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September 4, 2013Replacing Stepfan Taylor, one of the most productive running backs in Stanford history, won't be easy. Beyond Taylor's record-setting career carrying the ball, he was an elite pass protector, solid pass catcher, and a team captain.
But Stanford has the depth and talent to lessen the blow of Taylor's departure. A pair of seniors - Tyler Gaffney and Anthony Wilkerson - top the running back depth chart. Gaffney and Wilkerson are listed as co-starters at the position.
"As I said from the beginning, I'm not going to name any quote unqote starter at running back," Stanford coach David Shaw said. "It depends on what the first play of the game is. If the first play of the game is best for Ty Montgomery to play running back, he'll play running back. I'm saying that jokingly, but our two lead dogs are going to be 25 and 32, Gaffney and Wilkerson. They've had really good camps. They're both big, physical guys who run the ball the way we want to run them. We won't name a quote unquote starter there."
In addition to being Stanford's most experienced running backs, Gaffney and Wilkerson are also Stanford's largest. Gaffney and Wilkerson are listed at 6-foot-1, 226 pounds and 6-foot-1, 215 pounds, respectively.
"They're both similar in that they're big-bodied guys," Stanford running backs coach Tavita Pritchard said. "They're guys we feel like can get downhill and run between the tackles. They both have a physical style of running that we really like to have. I don't know that there's anything that really separates in terms of their style. They're both kind of bruising runners and they both get tough yards and they both pass protect extremely well, which all our backs are kind of in that same mold. I think the thing that maybe makes those guys different is their physical size and stature."
Though he's not listed on the two-deep, redshirt sophomore Remound Wright has also impressed during camp. Wright had one of the best runs of Stanford's open scrimmage last Saturday, dragging defenders for a 12-yard gain. He's also rounded out his skillset at the position.
"He's been so consistent in this camp," Pritchard said. "He's really improved in the areas (aside from) carrying the ball. And he's always been a good runner. He's always been good with the ball in his hands but when it comes to pass blocking and the nuances of the position other than carrying the ball, he's really taken that on as a full-time job. He's done a great job at it."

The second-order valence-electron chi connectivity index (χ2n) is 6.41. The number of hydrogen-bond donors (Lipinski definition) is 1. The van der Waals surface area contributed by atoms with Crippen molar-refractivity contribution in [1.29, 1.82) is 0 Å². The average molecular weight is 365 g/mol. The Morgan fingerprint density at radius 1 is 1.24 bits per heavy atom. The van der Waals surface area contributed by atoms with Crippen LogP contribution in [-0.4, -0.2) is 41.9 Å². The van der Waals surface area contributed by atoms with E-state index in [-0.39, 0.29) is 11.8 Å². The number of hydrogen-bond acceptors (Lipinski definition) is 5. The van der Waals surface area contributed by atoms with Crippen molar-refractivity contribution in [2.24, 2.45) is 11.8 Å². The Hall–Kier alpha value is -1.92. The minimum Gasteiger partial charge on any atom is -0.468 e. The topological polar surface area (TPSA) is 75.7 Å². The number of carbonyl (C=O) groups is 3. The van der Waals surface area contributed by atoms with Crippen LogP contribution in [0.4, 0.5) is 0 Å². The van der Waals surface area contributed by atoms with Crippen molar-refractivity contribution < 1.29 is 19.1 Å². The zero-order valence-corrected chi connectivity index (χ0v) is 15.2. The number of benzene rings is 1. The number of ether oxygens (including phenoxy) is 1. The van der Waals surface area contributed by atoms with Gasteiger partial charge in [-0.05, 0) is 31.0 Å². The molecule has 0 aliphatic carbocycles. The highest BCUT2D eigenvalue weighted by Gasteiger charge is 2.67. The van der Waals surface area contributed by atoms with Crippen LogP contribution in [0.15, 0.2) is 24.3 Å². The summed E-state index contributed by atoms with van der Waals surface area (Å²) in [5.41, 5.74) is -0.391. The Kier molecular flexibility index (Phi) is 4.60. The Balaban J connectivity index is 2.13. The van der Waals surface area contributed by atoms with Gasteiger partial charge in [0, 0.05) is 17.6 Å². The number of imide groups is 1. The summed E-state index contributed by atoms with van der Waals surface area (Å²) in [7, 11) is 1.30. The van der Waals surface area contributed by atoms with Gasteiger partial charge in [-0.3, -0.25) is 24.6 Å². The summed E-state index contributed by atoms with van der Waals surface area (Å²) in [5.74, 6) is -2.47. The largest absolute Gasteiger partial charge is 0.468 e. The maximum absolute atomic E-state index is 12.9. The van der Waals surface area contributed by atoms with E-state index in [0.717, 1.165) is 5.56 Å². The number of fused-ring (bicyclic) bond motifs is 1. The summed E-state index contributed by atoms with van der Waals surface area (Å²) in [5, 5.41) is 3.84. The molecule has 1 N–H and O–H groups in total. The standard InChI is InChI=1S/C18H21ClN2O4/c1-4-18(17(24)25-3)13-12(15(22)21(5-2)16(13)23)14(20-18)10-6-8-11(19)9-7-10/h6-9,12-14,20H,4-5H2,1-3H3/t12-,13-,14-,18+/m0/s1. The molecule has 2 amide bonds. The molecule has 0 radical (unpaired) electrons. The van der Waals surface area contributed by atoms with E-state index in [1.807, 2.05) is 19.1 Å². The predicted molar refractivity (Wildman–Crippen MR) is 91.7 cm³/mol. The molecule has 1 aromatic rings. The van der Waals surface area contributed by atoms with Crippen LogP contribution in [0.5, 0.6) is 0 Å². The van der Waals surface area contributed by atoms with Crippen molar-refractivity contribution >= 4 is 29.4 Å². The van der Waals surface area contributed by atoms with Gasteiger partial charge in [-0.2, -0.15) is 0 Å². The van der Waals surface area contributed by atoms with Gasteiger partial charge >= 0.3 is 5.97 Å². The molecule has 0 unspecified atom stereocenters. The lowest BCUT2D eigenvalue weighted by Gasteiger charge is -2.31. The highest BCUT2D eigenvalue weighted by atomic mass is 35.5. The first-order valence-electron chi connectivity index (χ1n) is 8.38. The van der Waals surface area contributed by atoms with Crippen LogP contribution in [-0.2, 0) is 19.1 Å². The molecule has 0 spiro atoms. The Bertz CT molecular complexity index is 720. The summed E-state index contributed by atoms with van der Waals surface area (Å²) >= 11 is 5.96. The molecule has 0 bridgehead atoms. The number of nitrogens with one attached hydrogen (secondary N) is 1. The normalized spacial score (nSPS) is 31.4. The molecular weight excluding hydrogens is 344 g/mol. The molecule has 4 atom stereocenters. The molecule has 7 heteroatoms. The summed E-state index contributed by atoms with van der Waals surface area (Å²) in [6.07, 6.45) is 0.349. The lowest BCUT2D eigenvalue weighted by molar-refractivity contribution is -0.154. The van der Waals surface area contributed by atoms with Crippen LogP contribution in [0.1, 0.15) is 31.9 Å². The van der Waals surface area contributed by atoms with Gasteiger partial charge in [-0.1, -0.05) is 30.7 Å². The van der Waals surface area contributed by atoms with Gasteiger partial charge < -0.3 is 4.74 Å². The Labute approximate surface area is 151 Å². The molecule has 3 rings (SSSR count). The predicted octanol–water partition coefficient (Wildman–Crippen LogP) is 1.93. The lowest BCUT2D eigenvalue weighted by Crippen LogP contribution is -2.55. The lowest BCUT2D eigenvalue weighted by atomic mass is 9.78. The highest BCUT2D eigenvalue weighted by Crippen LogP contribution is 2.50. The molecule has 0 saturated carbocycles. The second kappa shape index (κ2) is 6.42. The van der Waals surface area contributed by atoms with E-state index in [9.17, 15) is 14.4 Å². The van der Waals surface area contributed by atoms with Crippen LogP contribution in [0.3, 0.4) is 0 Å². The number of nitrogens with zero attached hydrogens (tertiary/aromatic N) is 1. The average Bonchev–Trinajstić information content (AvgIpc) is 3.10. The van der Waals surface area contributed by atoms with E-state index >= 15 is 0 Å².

In addition to Wright, Gaffney and Wilkerson, David Shaw has mentioned that Ricky Seale and Barry Sanders will have roles in the offense this season.
"You will see Barry Sanders play," Shaw said. "You will see Ricky Seale play. You will see Remound Wright play, he's had another outstanding camp. We're in the running back position we were in a few years ago. We're going to play four guys. As evidenced by Jeremy Stewart playing extremely well for the [Oakland] Raiders right now, Jeremy was our quote unquote third down back, but he led us in touchdown rushes. That's kind of where we are."
Jackson Cummings, who was consistently productive during the open practices in spring and fall camp, could also have an opportunity to see the field.
"We have a good team with a bunch of good players that are all going to play," Pritchard said. "I think for him it's just about continuing to do what he's been doing. Because he has the attention of the coaching staff and now it's just a matter of continuing to build that trust and then when he does get those opportunities in a game taking advantage of them. Whereas it might not be as many as some of those other guys, when he does get them if he continues to run the way he does in practice, we've said before, we'll play the best guys. If he gives us the best chance to win, it is what it is."
Fullbacks: Ryan Hewitt is Stanford's clear starter at fullback, but with his status for the Cardinal's opener against San Jose State currently in doubt due to injury, backups Patrick Skov and Lee Ward could be thrust into the spotlight.
Though each Ward and Skov have game experience, they are different players with different attributes.
"They both offer so much," Pritchard said. "Pat's a tremendous athlete. You can get him out in space and he can run the rock and he can catch it. Lee can do those things as well. Lee's obviously a hammer. When we're talking about physical play at the fullback position, he's kind of where we hang our hat right now. He'll really stick it in there on lead plays and iso plays. But again, he does those other things well too. He comes out of the backfield and catches it like we ask our guys to do. They've all three done a tremendous job this training camp."
Sanders vs. Young: Thought they play different positions, Stanford running back Barry Sanders and receiver Kelsey Young possess similar attributes. Each player is listed at 5-foot-10; Sanders is listed at 192 pounds, Young at 195. And while each player can be effective with the ball in his hands, Pritchard said that Sanders and Young look different doing it.
"There are similarities," Pritchard said. "They break tackles, they're extremely elusive. I think Barry's speed is underestimated. He's smooth, whereas Kelsey looks explosive."
Family Connection: Tavita Pritchard will face a familiar face in his first game as a college position coach. Christian Tago, a second cousin of Pritchard, is expected to start at linebacker for San Jose State on Saturday.
"Those guys grew up in southern California so we haven't spent a whole bunch of time together but any time you're of Polynesian descent you have a lot of extended family, a lot of cousins," Pritchard said. "To be honest, it's good to meet and get to connect with those people and those family ties. If will be fun to see him play."